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Original Issue

NFL Pipeline A summer in a New Mexico oil field taught the Bears star to stick to football

It happens to me everywhere that my life as a linebacker for the
Chicago Bears takes me--in restaurants, in airports, once even at
an NFL rookie photo shoot. "Where are you from?" someone will
ask. "New Mexico," I'll say, and then I watch their mouths drop
open and their eyes widen. "Wow," they'll say. "Mexico. What's
that like, man?" Or, "I didn't know they played football in
Mexico." And don't forget, "Wow! You speak such good English. You
don't even have an accent." ¶ That's not the only misconception
people have about my home state. They think it's just desert, and
I have to explain that there are mountains too. Cold weather and
warm weather. Skiing in the winter and golf pretty much
year-round--everything you could want within a four- to five-hour
drive. New Mexico is the best-kept secret in the United States.
And yes, it is a state.

I go back at least once every summer, when I host a kids'
football camp in Albuquerque, at the University of New Mexico,
where I played in college. The camp is always the best part of my
off-season--I get in there with the kids, throw the football
around and put them through some of the drills that players have
to run at the NFL combine. Sometimes I will let a kid beat me in
a drill (even though I hate to) because all the other kids get so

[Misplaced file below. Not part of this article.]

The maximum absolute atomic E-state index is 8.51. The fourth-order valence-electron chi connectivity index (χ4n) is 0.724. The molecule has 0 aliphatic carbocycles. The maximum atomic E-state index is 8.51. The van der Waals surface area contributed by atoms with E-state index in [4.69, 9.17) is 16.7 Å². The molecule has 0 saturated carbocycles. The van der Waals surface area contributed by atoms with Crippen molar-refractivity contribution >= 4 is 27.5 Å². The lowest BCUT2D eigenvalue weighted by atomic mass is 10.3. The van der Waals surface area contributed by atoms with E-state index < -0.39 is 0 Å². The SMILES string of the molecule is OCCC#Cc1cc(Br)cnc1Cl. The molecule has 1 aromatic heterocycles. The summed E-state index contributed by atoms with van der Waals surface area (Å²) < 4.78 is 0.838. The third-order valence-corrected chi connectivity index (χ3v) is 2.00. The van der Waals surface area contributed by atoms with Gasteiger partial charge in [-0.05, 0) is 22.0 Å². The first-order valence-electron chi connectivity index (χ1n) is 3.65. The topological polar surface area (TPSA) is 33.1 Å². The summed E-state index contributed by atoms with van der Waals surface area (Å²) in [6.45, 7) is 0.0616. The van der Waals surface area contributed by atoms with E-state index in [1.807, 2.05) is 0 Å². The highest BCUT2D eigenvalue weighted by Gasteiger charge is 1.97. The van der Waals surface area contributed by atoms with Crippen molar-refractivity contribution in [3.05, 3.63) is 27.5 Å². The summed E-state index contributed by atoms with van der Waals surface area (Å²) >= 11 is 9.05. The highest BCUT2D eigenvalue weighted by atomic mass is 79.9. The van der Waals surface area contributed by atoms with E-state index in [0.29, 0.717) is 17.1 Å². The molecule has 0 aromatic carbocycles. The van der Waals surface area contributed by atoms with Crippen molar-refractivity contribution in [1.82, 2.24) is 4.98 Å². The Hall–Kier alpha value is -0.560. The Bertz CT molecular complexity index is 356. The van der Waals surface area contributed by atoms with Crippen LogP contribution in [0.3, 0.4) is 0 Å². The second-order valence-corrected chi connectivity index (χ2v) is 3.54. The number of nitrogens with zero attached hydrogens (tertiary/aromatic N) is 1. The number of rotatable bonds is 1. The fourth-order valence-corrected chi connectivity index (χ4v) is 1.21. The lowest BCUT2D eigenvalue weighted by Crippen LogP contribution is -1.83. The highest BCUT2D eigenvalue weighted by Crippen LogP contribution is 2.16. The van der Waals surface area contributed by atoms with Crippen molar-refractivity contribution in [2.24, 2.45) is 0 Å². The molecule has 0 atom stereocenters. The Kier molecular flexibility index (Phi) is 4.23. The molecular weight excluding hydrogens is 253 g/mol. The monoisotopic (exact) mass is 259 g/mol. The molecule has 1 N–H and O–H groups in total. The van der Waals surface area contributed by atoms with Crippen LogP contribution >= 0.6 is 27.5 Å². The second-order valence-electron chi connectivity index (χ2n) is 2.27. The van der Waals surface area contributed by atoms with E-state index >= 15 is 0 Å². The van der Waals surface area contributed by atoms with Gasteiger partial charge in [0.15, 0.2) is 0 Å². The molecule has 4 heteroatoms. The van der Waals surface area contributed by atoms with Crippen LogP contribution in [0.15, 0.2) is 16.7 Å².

excited when that happens. I have to admit that I lost once when
I was trying to win, though--this 12-year-old beat me straight
up. He was a little guy with quick feet; I had no chance. At the
end of the drill, I acted as if I had slipped, but the kids went
berserk and jumped on me. I never heard the end of it for the
rest of the camp.

I'm always a sucker for the kids who have the least athletic
ability but work the hardest. The kids who bust their butts.
Those are the kids I really fall for, and I'll spend as much time
with them as possible. Maybe I take to them because they remind
me of myself. When I was that age, I was kind of chubby, not very
tall and not the best player, but I always worked hard.

The other great thing about the camp is that I get a chance to
hang out with some of my former high school coaches from
Lovington. They help coach the kids and help me run the drills,
and after camp is over for the day, we'll go to dinner, go to the
water park or play golf. We're all kids that week.

Jaime Quinones, who was the defensive backs coach while I was at
Lovington High, always comes to the camp. (I played safety in
both high school and college.) He pretty much molded me into the
player I am: He always made sure my brother Casey and I were in
the weight room by 5:30 in the morning--during the off-season. If
we didn't show up, he'd call our house.

Those early-morning workouts were good training for football and
for life outside the chalk lines. The summer before I went to
college, I worked in the oil fields near Lovington. I had to get
to work by 6 a.m. and work until 7 p.m. every night, wearing a
long-sleeved shirt so I wouldn't get sunburned in the 110° heat.
We put oil pipes in the ground, so there was always oil running
all over and you never knew what would happen--maybe even an

My father worked in the oil fields, and I know I could have
easily ended up there too. Lovington is a town with four
stoplights and a bunch of oil rigs, and when you grow up with
that life, you don't know anything different. I thought that was
what life was supposed to be--hardworking folks out in brutal
heat every day.

One summer of working in the oil fields was all it took to show
me that I didn't want to do that anymore. The other important
things I learned growing up in New Mexico stick with me
today--how to work hard, how to trust the guy next to you on the
line (pipeline or yard line), how to cuss in Spanish and, yes,
even a little English.

Former Lovington High and University of New Mexico standout Brian
Urlacher is a four-time Pro Bowl linebacker.